galacticsurfer said...

You seem to suggest a sort of chaotic decline, no big wars, sort of like dissolution of USSR. A WWIII scenario seems unlikely due to nuclear weapons. ALthough sort of proxy wars as during cold war could be fought and are being "fought" . Chinese monopolizing resources in Africa without weapons.

A renewed US Civil War seems also unlikely. The times seems to suggest such a scenario as we see two sides completely in disagreement on everything without a will to compromise it seems like 1850s to me in that sense. However the geographical divide being more rural/exurb/south vs. Coasts/ north (classic blue vs. red states) and city vs. suburb/rural.

Globally a sort of dissolution of societies based on decline in trade (due to loss of buying power of consumers in a depression), massive indebtedness of governments and abandonment of social welfare and military spending is conceivable. Nothing can get done when the solutions of the past have all run their course. More govt. cannot help in such a situation as govts. are all broke.

The only truly futuristic visions available seem to come from environmentalists and exactly these visions are flatly denied by business leaders and consumers who want to continue their lives in a normal fashion. But destruction of the environment and endless population growth on a limited earth are no solution. In 1940s we could mobilize by using resources which were lying about unused. Now we have mastered that technique. Government stimulus allows companies globally to rape the land and pollute to make consumption goods and build cities out of nothing. When all the resources are gone and the environment destroyed the people will again be unemployed but likely also starving as the water wells are empty and diesel to pump up the water costs too much, or the aluminium smelter is too costly in energy terms to keep running. Everyone wants the good times and a redistribution of mother nature's wealth has already happened. Most of it is gone. Macroeconomical theories cannot get by these facts with trillions of stimiulus spending.

Likely is a dissolution of services at all levels of govt. and a wtihdrawal of people to self help as the center crumbles in all countries. Blackouts, starvation, climate catastrophes will certainly abound but nothing will be done in this generation as this goes against current economic theory and profit motive. Capitalims and communism or socialism were just two sides of a coin, how to use up nature quick for humanity. Now what?

Seth C. Burgess said...

It is amazing how that civic spirit, that leadership of small business and gov't, can so impact our capacity as a nation on the whole.

George Buddy said...

RE: The decline of the American educational system is also evident in the hundreds of documents I have read--most of them are written with a direct clarity one would rarely find today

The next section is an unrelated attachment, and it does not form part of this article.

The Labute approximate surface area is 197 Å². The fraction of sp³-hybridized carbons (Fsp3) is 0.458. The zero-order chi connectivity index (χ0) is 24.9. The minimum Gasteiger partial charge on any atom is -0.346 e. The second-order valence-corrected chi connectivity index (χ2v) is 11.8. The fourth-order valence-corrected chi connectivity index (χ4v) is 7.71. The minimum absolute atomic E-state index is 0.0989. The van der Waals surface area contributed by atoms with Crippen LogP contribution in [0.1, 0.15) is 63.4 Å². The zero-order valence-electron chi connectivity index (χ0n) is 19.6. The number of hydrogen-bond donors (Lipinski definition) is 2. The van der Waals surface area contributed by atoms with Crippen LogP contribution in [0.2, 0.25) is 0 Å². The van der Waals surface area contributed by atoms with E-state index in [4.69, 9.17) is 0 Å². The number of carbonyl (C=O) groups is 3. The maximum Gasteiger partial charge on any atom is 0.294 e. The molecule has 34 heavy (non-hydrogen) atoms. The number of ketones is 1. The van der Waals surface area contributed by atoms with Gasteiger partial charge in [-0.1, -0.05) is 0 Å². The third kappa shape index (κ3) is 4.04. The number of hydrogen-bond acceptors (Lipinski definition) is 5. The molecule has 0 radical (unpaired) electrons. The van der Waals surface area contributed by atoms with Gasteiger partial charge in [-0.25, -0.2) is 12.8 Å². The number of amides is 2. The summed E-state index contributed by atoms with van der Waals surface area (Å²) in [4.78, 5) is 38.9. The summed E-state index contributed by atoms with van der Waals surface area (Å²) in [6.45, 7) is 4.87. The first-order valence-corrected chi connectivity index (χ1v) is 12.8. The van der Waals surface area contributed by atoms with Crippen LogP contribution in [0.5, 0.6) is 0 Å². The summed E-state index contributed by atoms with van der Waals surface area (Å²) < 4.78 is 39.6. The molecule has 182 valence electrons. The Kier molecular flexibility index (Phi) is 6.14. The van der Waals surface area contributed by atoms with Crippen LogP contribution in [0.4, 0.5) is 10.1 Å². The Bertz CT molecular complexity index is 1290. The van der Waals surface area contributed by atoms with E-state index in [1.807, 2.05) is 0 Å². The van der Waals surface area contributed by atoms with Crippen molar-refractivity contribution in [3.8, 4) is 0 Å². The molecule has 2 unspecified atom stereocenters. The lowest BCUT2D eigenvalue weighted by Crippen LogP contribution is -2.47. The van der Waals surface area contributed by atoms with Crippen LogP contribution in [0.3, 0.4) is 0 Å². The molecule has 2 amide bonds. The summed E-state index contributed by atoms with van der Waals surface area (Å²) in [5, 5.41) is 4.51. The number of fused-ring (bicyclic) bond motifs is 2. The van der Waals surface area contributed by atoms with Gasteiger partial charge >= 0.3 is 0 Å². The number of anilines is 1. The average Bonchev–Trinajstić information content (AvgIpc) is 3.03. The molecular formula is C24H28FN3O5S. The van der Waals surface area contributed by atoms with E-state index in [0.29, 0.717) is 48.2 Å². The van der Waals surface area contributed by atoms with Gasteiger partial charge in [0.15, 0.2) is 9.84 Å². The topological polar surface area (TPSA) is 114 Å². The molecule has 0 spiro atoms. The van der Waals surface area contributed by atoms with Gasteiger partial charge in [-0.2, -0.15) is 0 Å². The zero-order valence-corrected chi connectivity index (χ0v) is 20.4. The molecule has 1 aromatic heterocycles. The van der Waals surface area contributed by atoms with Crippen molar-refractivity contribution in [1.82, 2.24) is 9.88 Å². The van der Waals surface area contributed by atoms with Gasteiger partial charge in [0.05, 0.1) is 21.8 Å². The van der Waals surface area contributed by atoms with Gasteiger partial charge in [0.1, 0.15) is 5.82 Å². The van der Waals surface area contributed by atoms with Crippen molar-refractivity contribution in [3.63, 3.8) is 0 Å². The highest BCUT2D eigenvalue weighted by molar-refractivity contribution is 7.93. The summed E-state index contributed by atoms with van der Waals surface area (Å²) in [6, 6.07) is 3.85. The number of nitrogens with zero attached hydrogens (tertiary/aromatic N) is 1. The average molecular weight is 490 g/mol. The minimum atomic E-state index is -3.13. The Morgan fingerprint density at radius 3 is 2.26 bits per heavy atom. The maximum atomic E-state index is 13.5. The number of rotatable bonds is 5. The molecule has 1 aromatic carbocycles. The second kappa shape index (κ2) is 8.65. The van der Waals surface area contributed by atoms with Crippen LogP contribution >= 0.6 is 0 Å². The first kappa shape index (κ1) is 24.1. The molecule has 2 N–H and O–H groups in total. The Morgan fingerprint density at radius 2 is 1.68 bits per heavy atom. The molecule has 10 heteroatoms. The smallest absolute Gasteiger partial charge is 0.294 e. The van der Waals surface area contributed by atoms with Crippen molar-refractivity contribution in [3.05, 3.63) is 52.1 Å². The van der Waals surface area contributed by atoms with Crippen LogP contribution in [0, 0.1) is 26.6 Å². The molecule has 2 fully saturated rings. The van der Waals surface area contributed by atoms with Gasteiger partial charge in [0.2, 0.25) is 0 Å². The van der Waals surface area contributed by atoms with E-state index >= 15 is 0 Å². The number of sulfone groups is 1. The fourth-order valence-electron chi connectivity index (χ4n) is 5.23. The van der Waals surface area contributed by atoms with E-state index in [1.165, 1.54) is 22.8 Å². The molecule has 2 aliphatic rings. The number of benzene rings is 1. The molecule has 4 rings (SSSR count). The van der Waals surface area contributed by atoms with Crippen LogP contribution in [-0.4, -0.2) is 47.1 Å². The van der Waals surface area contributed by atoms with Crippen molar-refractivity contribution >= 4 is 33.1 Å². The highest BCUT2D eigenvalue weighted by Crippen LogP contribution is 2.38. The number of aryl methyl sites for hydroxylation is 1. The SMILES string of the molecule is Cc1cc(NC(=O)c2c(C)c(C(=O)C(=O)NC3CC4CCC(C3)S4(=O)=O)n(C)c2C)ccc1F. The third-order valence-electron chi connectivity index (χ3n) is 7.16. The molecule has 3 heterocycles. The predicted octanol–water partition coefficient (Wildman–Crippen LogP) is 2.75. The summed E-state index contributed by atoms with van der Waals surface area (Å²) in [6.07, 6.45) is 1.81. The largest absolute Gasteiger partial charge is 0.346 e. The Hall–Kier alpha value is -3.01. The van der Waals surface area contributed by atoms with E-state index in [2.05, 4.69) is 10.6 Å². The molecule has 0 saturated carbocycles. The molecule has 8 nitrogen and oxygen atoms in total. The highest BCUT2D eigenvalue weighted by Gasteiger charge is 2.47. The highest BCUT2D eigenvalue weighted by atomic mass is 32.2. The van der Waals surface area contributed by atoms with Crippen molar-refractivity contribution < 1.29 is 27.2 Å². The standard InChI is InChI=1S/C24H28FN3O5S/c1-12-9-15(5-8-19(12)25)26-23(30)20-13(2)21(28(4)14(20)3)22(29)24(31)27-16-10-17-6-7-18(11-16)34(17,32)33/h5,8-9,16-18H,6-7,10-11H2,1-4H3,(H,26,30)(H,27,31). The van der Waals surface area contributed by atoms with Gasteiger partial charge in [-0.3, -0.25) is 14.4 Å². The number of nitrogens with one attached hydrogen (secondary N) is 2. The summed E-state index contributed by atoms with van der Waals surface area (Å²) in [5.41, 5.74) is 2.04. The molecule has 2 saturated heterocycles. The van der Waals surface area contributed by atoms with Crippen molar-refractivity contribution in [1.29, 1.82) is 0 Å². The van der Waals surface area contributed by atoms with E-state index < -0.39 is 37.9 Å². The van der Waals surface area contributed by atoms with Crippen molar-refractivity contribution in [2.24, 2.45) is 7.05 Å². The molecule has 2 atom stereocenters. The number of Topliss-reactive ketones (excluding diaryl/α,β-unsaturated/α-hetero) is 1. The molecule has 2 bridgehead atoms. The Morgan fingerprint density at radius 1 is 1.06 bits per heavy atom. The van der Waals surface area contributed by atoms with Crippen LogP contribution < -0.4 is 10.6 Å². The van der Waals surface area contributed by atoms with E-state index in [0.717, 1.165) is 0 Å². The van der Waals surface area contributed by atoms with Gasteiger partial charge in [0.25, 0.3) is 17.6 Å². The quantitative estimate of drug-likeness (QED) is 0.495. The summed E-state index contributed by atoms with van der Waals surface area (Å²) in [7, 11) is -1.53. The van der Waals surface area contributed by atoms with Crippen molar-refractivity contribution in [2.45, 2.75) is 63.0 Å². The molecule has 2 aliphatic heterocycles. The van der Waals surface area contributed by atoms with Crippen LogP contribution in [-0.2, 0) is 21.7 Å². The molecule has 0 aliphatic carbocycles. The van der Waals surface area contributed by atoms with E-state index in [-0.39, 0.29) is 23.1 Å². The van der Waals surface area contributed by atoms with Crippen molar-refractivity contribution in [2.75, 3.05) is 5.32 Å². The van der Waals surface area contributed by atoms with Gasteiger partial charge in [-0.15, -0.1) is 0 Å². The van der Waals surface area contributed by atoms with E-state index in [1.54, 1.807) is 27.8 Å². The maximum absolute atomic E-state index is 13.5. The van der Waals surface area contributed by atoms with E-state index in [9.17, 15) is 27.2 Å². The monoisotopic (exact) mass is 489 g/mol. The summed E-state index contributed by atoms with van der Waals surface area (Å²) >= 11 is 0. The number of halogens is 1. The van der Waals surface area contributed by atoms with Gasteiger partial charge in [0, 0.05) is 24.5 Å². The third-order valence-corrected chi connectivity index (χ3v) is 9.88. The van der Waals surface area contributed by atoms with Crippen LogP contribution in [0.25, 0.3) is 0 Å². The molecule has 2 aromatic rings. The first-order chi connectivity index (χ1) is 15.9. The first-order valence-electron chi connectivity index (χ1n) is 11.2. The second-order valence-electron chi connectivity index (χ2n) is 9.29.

Never heard anyone make reference to this. Excellent observation. Some may discount it, as it seems counter-intuitive because we have all been exposed to how kids would be drafted without shoes, or education, or skills. etc in the nastiest descriptions.

Anonymous said...

I know this is rather off-topic but I was wondering if we might get your thoughts on the ramifications of current action against Muslims in France? Is there a valid comparison between this and Germany's attitude towards Jews in the years leading up to the second World War?

Bruce Post said...

David, while you are certainly more measured in tone than James Howard Kunstler, I thought this excerpt from his posting this week mirrors your sentiments:

"My timing is notoriously faulty, they say, but I can't ignore the sensation of being seasick-on-dry-land that tells me something awful is at hand. President Obama appears more and more Gorbachev-like to me, a well-intentioned functionary sailing his ship-of-state steadily into a maelstrom. The course is set and ain't nobody going to make a move to change it. Of course, Mr. Obama is no more to blame than Mr. Gorbachev was -- if anything one can't help but admire Gorby's steering of the creaky old Soviet ghost ship into drydock with nary a pint of blood spilled in the process -- but what's really striking in America today is the massive failure of leadership in the layers below Mr. Obama, and in all the other sectors of American culture where CEOs, chairpersons-of-the-boards, deans and provosts, doctors of this and that, generals and attorneys-general, even diverse clergy in all their arresting head-gear cannot collectively advocate for reality.

This failure of credentialed and elected authorities will surely unleash the crazies as we skid toward fall. Legitimacy hates a vacuum. The absence of a reality-based consensus for action will invite a consensus based on other things such as the lust for vengeance, the labeling of scapegoats, patriotic gore, and all the alternate trappings of a politics-gone-mad. Enjoy the heat and the clam rolls wherever you are in the meantime, and when you come home don't be surprised if you no longer recognize the country you're in."

Gerald Meaders said...


Great account; great contrasts then and now; and great proposals on the analogy of the New Deal programs.

I just wonder about the truth of "No advanced nation on earth has any such goals today," a little.

all the best,

B Popma said...


I can safely say that it is a very rare experience to find well written, insightful and original commentary. Thank you for your efforts and your perspective.

It is a sad observation of the comparative educational achievement, or the inability to demonstrate it, within public service. I do not believe this sector is unique. Likewise, after 30 years of participation I believe the private sector has diminished ability to focus on and resolve critical issues or to mobilize large groups for a sustained commitment towards common objectives.

And social forces conspire to further reduce our ability to adapt and change through governmental leadership. Much to our detriment. It does make one marvel at the ability to pass recent major legislative health care change. (or have we defined 'major' downward?)

Anonymous said...

For your next "Then and Now" perhaps the social/political trends of declining Rome vs post-millennium America would be in order. I know the comparison isn't new, but I have yet to see a well researched comparison.

sirbeef said...

This was interesting. To what do you blame the decline in education in the US after 1968??